5. on motion of either party to the court to review [name of receiving party] continued eligibility and need with further orders of the Court affecting the spousal maintenance obligation including a finding that [name of receiving party] has sufficient funds or income or resources sufficient to provide for his/her minimum reasonable needs.
In accordance with Texas Family Code Section 8.051, the Court makes the following findings and conclusions regarding the spousal maintenance order made in open court in this case on [date]:
1. [name] is unable to earn sufficient income to provide for the spouse’s minimum reasonable needs because of an incapacitating physical or mental disability
2. Petitioner and Respondent have been married to the other spouse for 10 years or longer and [name] lacks the ability to earn sufficient income to provide for his/her minimum reasonable needs
3. [name] is the custodian of a child of the marriage of any age who requires substantial care and personal supervision because of a physical or mental disability that prevents the spouse from earning sufficient income to provide for the spouse’s minimum reasonable needs
In accordance with Section 8.052, the Court supports the above findings and conclusions regarding the spousal maintenance order made in open court in this case on [date] by considering all relevant factors, including the following relevant factors:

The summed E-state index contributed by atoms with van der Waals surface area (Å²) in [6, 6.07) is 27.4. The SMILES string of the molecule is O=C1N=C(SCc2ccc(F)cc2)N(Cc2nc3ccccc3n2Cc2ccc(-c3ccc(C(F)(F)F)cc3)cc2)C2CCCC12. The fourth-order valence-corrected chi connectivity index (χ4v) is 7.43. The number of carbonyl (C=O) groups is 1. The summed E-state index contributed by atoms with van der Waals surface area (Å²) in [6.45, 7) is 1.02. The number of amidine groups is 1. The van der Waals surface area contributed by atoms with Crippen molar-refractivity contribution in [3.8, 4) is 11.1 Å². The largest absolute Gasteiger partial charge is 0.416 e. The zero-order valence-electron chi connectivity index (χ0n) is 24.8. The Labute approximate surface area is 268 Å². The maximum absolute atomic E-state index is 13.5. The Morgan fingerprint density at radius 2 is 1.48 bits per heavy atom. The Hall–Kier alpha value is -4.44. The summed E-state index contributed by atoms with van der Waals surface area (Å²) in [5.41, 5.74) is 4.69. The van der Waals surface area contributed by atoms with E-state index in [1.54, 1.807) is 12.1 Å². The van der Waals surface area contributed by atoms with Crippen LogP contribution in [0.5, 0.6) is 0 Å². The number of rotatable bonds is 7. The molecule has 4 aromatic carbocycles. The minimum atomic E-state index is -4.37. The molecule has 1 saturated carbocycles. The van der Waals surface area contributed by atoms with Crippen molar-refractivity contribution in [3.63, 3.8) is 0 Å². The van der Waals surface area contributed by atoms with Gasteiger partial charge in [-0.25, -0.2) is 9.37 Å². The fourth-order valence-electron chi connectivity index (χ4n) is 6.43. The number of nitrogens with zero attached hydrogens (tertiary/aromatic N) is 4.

(1) each spouse’s ability to provide for that spouse’s minimum reasonable needs independently, considering that spouse’s financial resources on dissolution of the marriage;
(2) the education and employment skills of the spouses, the time necessary to acquire sufficient education or training to enable the spouse seeking maintenance to earn sufficient income, and the availability and feasibility of that education or training;
(3) the duration of the marriage;
(4) the age, employment history, earning ability, and physical and emotional condition of the spouse seeking maintenance;
(5) the effect on each spouse’s ability to provide for that spouse’s minimum reasonable needs while providing periodic child support payments or maintenance, if applicable;